Children starting Norfolk schools still in nappies
PUBLISHED: 07:56 29 July 2019 | UPDATED: 09:18 29 July 2019
Children are starting school in Norfolk still in nappies and not able to hold a pen or conversation, teachers say.
Schools are blaming the impact of technology for the shocking state some start school at, with "screen time" replacing human interaction.
It is holding back children's speech, vocabulary and even their physical skills, according to education experts.
Teachers and parents also claim the pace of modern life means children are not being given time to learn how to tie their shoes or put on coats.
Four-year-olds 'still in nappies'
Carole Jacques, manager at Earlham Early Years Centre in Norwich, said more children were coming into her nursery who were not toilet trained.
"A number of three or four-year-olds are still in nappies and there is not any medical reason for that," she said.
"There has also been a significant decline in language and communication skills among children coming in, not just verbal communication but being able to participate in games, being part of a group, being able to focus and listen - children find that difficult. We have adapted our routines and curriculum to try and support that."
Ryan Freeman, headteacher at Peterhouse Primary Academy in Gorleston, has also witnessed an increase in pupils coming into reception class with a lack of "basic life skills".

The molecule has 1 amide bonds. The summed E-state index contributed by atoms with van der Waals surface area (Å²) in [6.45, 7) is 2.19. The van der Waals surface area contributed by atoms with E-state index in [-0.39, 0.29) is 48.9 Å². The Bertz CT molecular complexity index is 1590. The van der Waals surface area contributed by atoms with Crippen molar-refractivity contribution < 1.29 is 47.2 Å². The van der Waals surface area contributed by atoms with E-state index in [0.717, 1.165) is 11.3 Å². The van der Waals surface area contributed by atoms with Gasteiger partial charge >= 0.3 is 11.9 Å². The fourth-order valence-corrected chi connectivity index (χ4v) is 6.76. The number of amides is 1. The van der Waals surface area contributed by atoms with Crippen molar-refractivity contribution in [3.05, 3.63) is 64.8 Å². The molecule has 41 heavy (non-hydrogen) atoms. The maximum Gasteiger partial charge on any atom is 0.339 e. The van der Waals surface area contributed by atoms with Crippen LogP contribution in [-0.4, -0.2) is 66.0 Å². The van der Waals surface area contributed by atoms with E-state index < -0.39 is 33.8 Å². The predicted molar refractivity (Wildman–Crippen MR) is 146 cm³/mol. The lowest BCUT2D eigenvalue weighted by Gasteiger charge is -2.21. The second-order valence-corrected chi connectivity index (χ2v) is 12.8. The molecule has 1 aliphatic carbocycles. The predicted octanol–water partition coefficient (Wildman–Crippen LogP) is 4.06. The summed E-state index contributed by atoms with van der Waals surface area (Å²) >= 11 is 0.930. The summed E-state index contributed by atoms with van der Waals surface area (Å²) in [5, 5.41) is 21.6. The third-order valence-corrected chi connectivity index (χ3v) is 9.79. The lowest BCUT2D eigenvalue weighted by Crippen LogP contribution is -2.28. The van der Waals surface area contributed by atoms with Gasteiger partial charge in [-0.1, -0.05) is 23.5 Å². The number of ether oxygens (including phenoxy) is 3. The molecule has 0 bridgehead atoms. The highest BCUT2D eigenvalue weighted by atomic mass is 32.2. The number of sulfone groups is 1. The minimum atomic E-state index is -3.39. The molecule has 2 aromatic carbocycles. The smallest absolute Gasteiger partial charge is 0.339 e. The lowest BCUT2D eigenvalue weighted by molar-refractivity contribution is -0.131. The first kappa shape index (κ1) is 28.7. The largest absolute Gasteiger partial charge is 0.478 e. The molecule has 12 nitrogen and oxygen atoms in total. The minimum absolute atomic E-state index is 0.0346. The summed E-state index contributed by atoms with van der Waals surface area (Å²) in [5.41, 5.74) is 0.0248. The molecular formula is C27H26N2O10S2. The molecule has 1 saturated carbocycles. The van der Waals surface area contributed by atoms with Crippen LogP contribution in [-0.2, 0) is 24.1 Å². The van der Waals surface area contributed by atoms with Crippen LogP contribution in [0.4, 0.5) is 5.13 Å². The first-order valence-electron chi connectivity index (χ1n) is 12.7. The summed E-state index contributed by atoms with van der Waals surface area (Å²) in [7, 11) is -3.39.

However, he said this was not the case across the board and that some children - including from the school's on-site nursery - were fully prepared by the time they reached school.
"There are definitely now far more children coming in needing to be taught things that they were not coming in with before," he said.
"On the flip side we have got an awful lot of children who are streets ahead of where they need to be when they come to nursery or reception. It is not a systemic problem.
"The parents have worked really hard with them on basic reading, writing, communication, sharing."
Sarah Johnson, who owns and manages the Norwich Montessori School in Colney, believes adults' busy lives are affecting children's development.